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Monday, March 25, 2013


The Sunday afternoon race happened in California, a two mile track. 200mph was their speed all the way around the track. They'd go into a curve at 200+ and come out of it at 175 thereabouts. They were aggressive today from the green flag all the way through to the checkered flag. It was a good run. No bad wrecks. One driver lost traction and his car careened with locked brakes directly into a wall at probably 100mph, straight on. It lifted the car up in the air. The driver was put on a stretcher and taken away in an ambulance. I'd say it jarred him pretty good. A flat tire from time to time brought out the yellow flag and pitstops. The end fell right into Kyle Busch's lap. He was running third behind two whose names I forget battling it out in a neck and neck run for the finish line. One bumped the other and they both lost traction. Kyle Busch zipped past them and Jr Earnhardt right behind him making it a surprise win for Busch. He is the driver who catches my attention most. I've seen him lose traction several times and he kept it in the road. He has a special skill for getting his traction back. He's like somebody good at sand trap shots in golf. I was glad to see him get the win.

I was glad to see Jr Earnhardt get a good second. He is evidently top dog in points now. He's good at keeping his points up and not winning. Since Senior's death, Jr hasn't been an especially aggressive driver. He places well every time, but doesn't appear to be lusting for first so much he'll drive crazy to get it. I can't pretend to be anything but interested in passing, but I think I've seen a difference in Jr Earnhardt's driving since Senior's fatal wreck. He seems to have caution running side by side with his winning spirit. He's the driver I catch myself pulling for in every race. I pull for Kyle Busch too. And Tony Stewart. At the end of the race Stewart tore into somebody whose name I don't remember, hit him a couple times it looked like, and was hauled away by his teammates, one on each arm. He was boiling. This guy on the track had blocked Stewart from getting by him and the move screwed Stewart up. He certainly believed he had cause kick some ass, even if it is on tv. I like Stewart's spirit. I was glad to see no big wrecks occurred. A few spinouts. I hated it for Clint Bowyer when his engine blew. The cockpit filled with smoke and him doing 180 coming out of a curve. I don't know how he breathed. The car took its time coming to a halt, smoking tires and tearing up turf, smoke billowing out the side windows, the cockpit a dense cloud of exploded engine smoke. It took him awhile to get outside the car when it came to rest. I began to wonder if he might be dead from the smoke. He crawled out and stood upright.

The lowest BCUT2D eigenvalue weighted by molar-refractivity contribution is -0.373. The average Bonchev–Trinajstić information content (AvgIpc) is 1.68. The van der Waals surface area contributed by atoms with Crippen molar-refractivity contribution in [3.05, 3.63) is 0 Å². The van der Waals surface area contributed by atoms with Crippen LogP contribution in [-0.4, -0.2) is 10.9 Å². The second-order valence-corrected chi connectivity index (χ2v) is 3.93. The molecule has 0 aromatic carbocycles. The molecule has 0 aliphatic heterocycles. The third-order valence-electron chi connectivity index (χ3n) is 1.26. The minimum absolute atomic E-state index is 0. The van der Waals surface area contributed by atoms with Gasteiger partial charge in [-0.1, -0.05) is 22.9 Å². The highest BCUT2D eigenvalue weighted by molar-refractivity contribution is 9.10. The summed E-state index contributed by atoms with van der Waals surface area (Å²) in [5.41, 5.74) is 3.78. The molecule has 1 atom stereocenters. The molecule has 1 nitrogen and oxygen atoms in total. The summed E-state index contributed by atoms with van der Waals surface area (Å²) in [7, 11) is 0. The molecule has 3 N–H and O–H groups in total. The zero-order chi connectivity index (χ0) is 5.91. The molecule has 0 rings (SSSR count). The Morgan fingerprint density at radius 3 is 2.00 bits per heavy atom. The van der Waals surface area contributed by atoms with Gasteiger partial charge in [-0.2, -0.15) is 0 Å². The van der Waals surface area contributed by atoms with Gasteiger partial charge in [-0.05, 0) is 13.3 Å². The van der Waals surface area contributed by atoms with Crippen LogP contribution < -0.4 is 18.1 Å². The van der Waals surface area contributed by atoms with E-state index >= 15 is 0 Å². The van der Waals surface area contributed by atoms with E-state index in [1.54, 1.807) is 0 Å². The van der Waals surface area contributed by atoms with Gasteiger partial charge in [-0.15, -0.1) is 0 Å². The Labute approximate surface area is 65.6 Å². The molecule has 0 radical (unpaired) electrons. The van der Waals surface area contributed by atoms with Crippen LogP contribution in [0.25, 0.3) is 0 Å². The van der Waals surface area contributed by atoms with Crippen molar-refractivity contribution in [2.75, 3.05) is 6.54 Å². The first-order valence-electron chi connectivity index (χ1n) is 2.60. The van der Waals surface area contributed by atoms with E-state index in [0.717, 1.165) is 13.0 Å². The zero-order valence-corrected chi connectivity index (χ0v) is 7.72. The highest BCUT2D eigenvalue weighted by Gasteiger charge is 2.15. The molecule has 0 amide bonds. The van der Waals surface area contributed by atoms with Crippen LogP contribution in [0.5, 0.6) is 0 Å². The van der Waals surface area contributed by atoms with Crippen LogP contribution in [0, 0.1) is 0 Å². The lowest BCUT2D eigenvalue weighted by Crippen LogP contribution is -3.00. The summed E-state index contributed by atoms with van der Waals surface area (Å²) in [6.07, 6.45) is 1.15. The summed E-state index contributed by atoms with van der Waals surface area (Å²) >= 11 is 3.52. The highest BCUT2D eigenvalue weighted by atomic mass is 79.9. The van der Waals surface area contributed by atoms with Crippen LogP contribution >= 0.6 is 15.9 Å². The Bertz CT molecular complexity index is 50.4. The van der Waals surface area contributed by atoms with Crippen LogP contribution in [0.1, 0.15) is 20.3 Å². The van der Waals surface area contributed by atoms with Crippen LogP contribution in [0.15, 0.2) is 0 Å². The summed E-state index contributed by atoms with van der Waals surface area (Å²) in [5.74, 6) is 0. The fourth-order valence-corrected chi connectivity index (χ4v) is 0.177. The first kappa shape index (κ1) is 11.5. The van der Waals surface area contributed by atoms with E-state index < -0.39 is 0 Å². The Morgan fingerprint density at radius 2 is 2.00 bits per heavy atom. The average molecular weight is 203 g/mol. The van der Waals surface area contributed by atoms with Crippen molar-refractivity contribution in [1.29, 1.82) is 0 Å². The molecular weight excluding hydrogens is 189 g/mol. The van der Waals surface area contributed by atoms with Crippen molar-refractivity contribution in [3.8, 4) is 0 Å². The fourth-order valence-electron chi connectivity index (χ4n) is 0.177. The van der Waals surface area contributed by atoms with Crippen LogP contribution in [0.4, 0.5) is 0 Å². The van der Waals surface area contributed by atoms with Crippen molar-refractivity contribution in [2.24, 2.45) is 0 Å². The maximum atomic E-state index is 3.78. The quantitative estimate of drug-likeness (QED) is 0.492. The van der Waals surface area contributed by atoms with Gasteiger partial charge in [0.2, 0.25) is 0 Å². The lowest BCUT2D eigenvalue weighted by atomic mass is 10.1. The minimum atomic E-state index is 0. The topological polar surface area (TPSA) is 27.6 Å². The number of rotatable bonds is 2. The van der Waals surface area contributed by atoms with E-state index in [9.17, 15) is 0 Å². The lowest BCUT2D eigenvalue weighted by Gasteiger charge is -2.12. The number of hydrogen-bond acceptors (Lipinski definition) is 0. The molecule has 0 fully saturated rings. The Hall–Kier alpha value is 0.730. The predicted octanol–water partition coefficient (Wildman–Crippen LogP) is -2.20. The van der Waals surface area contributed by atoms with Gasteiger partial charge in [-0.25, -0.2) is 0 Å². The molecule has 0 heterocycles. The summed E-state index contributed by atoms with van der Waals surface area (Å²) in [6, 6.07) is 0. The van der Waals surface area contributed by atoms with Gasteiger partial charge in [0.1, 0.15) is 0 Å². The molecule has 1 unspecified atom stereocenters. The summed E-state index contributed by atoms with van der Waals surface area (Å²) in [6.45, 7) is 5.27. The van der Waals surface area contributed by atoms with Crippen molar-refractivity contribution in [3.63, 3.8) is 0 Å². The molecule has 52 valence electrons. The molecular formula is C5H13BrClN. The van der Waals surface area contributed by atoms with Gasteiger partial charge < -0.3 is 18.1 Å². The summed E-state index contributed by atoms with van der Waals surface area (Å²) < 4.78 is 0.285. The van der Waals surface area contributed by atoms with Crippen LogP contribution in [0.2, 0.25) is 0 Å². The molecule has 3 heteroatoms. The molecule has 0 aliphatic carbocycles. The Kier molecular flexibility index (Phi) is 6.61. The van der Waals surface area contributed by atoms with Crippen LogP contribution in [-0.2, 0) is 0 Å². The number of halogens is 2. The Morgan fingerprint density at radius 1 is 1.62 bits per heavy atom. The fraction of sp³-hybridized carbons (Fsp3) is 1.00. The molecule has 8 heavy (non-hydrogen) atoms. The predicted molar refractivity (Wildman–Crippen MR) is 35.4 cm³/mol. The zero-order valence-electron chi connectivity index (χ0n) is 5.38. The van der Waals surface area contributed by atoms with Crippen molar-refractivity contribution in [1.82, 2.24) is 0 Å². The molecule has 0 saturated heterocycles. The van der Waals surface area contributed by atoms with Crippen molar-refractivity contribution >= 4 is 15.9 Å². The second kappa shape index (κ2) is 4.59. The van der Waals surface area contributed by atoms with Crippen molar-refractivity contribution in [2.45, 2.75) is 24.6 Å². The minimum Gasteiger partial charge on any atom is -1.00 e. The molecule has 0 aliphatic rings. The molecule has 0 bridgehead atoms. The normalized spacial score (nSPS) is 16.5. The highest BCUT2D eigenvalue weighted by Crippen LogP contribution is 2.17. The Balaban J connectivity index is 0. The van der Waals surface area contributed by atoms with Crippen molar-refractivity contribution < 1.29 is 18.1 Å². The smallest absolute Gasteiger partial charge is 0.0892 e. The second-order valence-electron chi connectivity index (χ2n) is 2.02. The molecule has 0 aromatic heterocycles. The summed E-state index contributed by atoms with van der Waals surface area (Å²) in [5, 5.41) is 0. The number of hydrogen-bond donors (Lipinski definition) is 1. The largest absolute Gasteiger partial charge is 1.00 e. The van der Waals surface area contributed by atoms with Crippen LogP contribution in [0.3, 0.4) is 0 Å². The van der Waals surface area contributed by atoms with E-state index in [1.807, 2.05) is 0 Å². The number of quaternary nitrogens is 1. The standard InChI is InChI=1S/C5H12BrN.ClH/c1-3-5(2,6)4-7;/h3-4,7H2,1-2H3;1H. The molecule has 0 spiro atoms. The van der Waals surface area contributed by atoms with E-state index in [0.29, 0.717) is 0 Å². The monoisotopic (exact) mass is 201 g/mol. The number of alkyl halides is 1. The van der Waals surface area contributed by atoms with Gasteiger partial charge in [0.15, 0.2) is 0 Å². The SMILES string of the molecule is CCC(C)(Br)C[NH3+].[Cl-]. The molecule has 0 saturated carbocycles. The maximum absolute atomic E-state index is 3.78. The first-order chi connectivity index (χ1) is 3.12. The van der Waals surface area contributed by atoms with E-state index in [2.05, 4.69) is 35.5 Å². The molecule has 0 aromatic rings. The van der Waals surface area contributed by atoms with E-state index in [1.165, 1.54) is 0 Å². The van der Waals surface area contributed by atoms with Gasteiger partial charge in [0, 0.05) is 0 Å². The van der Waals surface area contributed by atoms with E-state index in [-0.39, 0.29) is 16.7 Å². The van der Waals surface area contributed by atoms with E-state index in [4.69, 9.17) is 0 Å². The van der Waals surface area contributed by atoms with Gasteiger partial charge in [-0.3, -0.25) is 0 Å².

The Bud beer commercial of the Clydesdale horse and the guy that raised him from birth, Stevie Nicks' singing. It's like a whole story in half a minute. I don't get tired of seeing it. It was one of the SuperBowl new commercials, the one most talked about. For my way of seeing, it's the best commercial I think I've seen. It makes me wet-eyed every time I see it, once a week. Three years later the horse spots him in the crowd. I like the brevity of how the whole story is told in just a few moving images like snapshots. It's moving in the heart. The fun part is that I have to think about it to remember what beer it advertises. Bud is not a beer of my choice. I've had plenty, drinking with other people and that's what they had. I don't mean to say I'm above it. Yellow bubbly water doesn't satisfy my palate when I want beer. I don't require bigdog beer either. I like the middle range in beer, same as in wine. I tend to like a German beer about the best. Not big frothy Beer Haus mug beer, but bottled beer from the grocery store in Sparta. They have a good enough selection for me. I so seldom buy a sixpack that I don't remember last time. The girls at the register in the grocery store must think I'm religious because I don't buy beer. Only beer I've had in several years has been Red Oak brewed in or near Burlington. It satisfies how I like beer to taste. Can't get it at the grocery store. Soon I'll be driving by Burlington, will stop and maybe pick up a box of bottles to use my Red Oak bottle opener on that I use for keychain. Have a Red Oak party of one. Drink away my frontal lobe, get down on the floor with Caterpillar and have a talk.